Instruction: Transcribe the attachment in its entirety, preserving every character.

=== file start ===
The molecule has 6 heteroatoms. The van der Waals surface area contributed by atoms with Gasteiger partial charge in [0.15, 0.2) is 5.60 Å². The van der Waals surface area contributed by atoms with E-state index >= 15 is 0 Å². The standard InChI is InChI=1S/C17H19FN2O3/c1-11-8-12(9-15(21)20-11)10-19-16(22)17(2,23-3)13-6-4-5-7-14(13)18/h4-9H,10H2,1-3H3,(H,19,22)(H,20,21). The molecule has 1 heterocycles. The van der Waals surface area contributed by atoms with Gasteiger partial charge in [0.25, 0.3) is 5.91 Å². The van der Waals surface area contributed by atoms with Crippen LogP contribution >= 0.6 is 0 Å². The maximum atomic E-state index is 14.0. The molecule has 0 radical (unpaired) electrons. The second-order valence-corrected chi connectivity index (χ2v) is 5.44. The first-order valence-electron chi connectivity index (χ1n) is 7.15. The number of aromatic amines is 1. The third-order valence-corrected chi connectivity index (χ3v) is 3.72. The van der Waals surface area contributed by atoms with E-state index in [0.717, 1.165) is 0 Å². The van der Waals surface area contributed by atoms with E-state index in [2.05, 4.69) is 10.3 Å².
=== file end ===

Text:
The molecule has 6 heteroatoms. The van der Waals surface area contributed by atoms with Gasteiger partial charge in [0.15, 0.2) is 5.60 Å². The van der Waals surface area contributed by atoms with E-state index >= 15 is 0 Å². The standard InChI is InChI=1S/C17H19FN2O3/c1-11-8-12(9-15(21)20-11)10-19-16(22)17(2,23-3)13-6-4-5-7-14(13)18/h4-9H,10H2,1-3H3,(H,19,22)(H,20,21). The molecule has 1 heterocycles. The van der Waals surface area contributed by atoms with Gasteiger partial charge in [0.25, 0.3) is 5.91 Å². The van der Waals surface area contributed by atoms with Crippen LogP contribution >= 0.6 is 0 Å². The maximum atomic E-state index is 14.0. The molecule has 0 radical (unpaired) electrons. The second-order valence-corrected chi connectivity index (χ2v) is 5.44. The first-order valence-electron chi connectivity index (χ1n) is 7.15. The number of aromatic amines is 1. The third-order valence-corrected chi connectivity index (χ3v) is 3.72. The van der Waals surface area contributed by atoms with E-state index in [0.717, 1.165) is 0 Å². The van der Waals surface area contributed by atoms with E-state index in [2.05, 4.69) is 10.3 Å².